As well as working on the new bathroom, I was also using the basement to do some computer work. As I sat downstairs, I couldn't help but admire the basement in it's 95% complete stage. It's not fully furnished yet, but the family drum set, the guitars and a new-to-us soundboard are all in place and working now. The X-Box and TV have also been set up, leaving me to wonder how I thought a sofa and several bookshelves would all fit. Speaker wires hang from the ceiling, waiting for me to be able to afford a theatre-style sound system. The walls are a comfortable, warm green and the pine flooring completes the cozy and enveloping feel.

After an enthusiastic start to the basement, I hit a major speedbump with my relationship turmoil. It knocked the wind out of my sails with regards to finishing the space and making it habitable. My thoughts were, "Why finish building it if it is only going to be me in the house?" Also there were a lot of emotional ties to the old girlfriend down there. I started working on it while she was a big part of my life. I had intentions of sharing the finished product with her and her kids, and now she was gone. After lots of grieving about lots of other things, I remembered that although I asked her input on the design, she wasn't involved at all in the creation of the space. I was the one who had done the framing (with Jim's help), wiring, drywalling and painting. All that I saw around me when I was down there is my effort, my decisions, my attention to detail.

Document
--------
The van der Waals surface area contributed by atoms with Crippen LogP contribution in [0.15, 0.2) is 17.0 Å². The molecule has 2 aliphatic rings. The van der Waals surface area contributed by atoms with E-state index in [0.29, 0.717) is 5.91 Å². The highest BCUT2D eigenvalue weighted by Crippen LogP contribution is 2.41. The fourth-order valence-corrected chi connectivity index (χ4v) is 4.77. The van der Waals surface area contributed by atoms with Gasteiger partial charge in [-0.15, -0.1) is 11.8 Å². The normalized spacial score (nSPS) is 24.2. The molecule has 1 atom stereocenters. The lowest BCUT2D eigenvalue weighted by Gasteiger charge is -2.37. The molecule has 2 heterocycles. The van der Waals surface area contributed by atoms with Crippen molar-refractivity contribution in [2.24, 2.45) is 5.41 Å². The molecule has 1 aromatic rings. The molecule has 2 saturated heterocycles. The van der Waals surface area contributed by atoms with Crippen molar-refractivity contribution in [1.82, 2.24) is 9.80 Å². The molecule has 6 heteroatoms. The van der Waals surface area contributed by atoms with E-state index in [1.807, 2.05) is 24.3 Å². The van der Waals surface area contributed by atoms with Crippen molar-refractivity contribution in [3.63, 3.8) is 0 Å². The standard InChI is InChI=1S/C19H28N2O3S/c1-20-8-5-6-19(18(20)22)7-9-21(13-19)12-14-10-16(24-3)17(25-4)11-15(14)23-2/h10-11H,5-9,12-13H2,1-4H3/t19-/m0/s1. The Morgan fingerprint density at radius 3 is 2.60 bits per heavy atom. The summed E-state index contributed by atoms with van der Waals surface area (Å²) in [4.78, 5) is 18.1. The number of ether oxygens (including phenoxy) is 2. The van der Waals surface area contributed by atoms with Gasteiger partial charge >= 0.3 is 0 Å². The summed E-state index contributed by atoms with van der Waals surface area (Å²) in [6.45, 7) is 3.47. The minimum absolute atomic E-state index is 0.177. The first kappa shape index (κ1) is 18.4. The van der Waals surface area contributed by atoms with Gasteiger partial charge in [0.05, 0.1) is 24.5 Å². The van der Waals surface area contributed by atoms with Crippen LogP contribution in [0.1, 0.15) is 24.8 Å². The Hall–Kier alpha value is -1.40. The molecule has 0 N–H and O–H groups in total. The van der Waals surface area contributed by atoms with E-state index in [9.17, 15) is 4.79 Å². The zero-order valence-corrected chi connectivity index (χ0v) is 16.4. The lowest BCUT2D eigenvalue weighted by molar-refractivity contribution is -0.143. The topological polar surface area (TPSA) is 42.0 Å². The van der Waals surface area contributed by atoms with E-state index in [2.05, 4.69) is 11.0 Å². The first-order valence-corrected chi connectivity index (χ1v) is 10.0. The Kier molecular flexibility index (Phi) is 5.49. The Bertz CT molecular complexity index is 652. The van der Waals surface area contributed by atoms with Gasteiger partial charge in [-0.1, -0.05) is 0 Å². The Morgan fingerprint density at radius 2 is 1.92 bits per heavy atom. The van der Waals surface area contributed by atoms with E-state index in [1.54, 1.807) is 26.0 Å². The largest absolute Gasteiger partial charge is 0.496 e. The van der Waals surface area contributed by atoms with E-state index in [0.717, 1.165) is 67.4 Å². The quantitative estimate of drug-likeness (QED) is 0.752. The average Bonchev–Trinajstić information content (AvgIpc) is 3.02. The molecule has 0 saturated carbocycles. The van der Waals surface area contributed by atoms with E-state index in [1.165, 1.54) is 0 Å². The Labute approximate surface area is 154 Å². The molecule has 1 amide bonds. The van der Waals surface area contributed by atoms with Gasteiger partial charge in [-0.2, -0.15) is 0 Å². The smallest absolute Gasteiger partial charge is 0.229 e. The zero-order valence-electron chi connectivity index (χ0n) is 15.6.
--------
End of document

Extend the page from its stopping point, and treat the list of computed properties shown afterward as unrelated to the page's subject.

My basement is a nice place to be. My house is a nice place to be.

When I moved in here, I nicknamed my place The Haven. The work on The Haven is allegorical to the work on my life. In the work that I am doing, I am gaining skill and learning lessons. I realize that I still have much work to do on both, but both are both livable and I am in no hurry for either if them to be finished. I am taking a few days off this week to do some work on my house. As my life moves on, I look forward to creating many great memories of being here.

Friday, October 5, 2007

Back in the Saddle